9. sparkymarka

    sparkymarka

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    It's fine as its classed as controlled light
     
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  11. PrenticeBoyofDerry

    PrenticeBoyofDerry

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    Not according to building regs, not greater than 150W and what you call effective control, not one or the other.

    "Installing a lamp with a capacity which does not exceed 150W per light fitting and the lighting automatically switches off both when there is enough daylight and also when it is not required at night"

    That is the reason why I brought it up, the set up does not conform to this particular regulation and can be seen from the moon!

    Where in the building regs does it declare this as fine? Please read the above part of the regulations, regarding maximum rating and the manner in which it is controlled.
     
    Last edited: 17 Nov 2015
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  12. sparkymarka

    sparkymarka

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    As per image
    Difference between building and domestic dwelling !
     

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  13. Paulj48

    Paulj48

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    You have conveniently left the bit out that say 'Two options for achieving this are:' I read that as these are just 2 suggestions to achieve 'effective control' rather than a statutory statement.
     
  14. PrenticeBoyofDerry

    PrenticeBoyofDerry

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    Well you quote where in the building regulations it is permissible to have an external wall mounted 400W halogen lamp.
    I agree the statement does say that there are two possible options of achieving and possibly more, the second option does not really apply to this thread/the ops situation as it stands at the moment.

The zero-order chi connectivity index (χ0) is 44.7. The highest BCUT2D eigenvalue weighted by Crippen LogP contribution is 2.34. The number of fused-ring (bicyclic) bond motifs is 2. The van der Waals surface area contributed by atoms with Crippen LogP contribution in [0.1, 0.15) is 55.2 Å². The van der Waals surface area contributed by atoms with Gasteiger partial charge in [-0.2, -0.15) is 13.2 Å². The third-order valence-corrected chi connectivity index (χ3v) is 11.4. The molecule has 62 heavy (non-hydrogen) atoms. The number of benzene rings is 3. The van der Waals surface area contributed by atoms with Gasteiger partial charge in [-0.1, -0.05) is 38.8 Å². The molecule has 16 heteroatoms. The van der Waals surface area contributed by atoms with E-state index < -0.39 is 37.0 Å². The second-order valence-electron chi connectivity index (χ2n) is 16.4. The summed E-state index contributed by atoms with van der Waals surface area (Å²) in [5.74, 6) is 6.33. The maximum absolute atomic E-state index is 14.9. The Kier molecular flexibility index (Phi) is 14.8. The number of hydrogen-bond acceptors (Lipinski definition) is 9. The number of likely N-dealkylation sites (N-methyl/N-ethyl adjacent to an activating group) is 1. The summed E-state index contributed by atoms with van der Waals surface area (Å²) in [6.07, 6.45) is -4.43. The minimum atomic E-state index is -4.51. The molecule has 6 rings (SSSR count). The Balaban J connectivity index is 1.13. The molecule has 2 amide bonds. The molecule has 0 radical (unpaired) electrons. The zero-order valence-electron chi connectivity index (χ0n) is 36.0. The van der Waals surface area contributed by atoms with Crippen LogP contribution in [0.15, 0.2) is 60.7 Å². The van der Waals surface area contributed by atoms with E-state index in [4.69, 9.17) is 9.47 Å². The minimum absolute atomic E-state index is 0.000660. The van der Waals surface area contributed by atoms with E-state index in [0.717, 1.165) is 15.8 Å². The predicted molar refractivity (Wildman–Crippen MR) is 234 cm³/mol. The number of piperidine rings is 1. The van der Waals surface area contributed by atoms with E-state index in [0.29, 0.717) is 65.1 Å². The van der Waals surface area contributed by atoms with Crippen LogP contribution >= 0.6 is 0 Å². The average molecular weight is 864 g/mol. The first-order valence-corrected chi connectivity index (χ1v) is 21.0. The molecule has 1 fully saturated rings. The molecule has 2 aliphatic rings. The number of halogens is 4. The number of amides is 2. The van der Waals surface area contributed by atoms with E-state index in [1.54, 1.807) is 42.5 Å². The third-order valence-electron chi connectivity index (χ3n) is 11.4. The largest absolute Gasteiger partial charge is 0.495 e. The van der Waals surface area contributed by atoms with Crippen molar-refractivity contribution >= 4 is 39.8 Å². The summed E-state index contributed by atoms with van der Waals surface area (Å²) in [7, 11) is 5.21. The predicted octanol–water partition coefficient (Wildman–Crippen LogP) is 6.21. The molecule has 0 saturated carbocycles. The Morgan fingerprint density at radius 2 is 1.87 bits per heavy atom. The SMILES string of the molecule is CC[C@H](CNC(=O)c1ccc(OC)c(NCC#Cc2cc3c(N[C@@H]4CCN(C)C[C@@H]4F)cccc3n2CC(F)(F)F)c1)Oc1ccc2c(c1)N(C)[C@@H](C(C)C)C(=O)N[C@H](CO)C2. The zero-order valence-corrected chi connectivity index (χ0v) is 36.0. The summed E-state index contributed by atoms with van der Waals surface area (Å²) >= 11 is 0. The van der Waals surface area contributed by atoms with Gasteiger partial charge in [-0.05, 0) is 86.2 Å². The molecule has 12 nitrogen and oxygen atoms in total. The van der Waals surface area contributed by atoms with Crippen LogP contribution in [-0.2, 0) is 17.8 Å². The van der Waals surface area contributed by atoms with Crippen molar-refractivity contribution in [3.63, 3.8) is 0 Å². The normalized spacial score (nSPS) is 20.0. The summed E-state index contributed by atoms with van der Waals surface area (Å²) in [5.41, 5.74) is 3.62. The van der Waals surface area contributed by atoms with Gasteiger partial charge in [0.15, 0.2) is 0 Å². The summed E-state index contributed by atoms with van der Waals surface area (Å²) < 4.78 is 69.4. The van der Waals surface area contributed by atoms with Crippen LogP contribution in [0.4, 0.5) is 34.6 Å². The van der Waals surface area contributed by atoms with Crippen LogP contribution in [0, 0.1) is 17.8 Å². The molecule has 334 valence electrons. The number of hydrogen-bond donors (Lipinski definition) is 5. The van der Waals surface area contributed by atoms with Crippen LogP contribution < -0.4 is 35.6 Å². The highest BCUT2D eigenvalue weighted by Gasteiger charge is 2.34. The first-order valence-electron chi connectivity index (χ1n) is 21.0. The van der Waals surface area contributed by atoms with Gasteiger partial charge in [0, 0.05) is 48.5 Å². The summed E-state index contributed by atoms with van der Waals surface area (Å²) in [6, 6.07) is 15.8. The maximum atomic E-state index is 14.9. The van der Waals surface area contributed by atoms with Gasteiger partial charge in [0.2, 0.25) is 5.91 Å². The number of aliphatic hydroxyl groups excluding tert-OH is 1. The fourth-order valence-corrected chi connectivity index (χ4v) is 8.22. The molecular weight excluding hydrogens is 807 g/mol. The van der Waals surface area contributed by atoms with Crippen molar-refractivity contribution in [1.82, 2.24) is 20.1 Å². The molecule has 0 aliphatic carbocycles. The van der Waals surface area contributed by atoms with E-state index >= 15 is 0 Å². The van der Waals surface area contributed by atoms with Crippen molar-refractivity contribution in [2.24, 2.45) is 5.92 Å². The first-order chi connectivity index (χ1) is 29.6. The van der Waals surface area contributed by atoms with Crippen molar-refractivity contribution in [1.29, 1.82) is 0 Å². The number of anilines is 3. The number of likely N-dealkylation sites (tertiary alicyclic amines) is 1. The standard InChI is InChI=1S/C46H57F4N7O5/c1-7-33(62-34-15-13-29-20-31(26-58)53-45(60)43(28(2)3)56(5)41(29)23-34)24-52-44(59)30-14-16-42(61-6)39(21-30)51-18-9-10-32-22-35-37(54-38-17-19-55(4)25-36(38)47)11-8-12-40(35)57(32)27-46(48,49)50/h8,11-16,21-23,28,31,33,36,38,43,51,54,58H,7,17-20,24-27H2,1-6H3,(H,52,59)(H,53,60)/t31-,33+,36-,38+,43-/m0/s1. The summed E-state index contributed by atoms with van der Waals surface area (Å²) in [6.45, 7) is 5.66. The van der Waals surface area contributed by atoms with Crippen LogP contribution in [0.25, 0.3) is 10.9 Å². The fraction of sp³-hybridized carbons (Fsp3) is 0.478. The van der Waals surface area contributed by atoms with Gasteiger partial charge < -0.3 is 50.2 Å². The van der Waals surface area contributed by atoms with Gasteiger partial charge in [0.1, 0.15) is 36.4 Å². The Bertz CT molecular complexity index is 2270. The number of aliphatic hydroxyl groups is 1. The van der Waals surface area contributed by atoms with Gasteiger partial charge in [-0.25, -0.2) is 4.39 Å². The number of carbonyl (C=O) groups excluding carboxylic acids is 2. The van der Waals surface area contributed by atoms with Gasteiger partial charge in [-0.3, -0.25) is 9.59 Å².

The option I had offered, suggests that it would not be acceptable to have a lamp greater than 150W, whether it be controlled or not!
     
  15. Paulj48

    Paulj48

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    It probably doesn't explicitly say its permissible to have a wall mounted 400W halogen lamp but then again it probably doesn't say I can have a few hanging baskets or a horse shoe mounted over my front door etc. can you see where I'm going here?
     
  16. sparkymarka

    sparkymarka

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    It's back to the electric forum " rules and regulations " with no sensible advise or input
    I suggest you contact ... B&Q , wickes , homebase , screwfix, as all these sell 400w pir floodlights
     
  17. PrenticeBoyofDerry

    PrenticeBoyofDerry

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    I believe my advice has been of a sensible input, we work in a industry sector that rules and regulations have to be complied to. I am inspected at least once a year to prove that I conform to this regulations, maybe you are not and that is why you decide to turn a blind eye to them or possibly keep them from being inspected, if you are inspected?
    I have no interest in contacting any of them, I simple buy and fit products that comply to the relevant regulations, it is as simple as that. If a customer gave me a unit they had sourced, that did not comply, it stays in the box!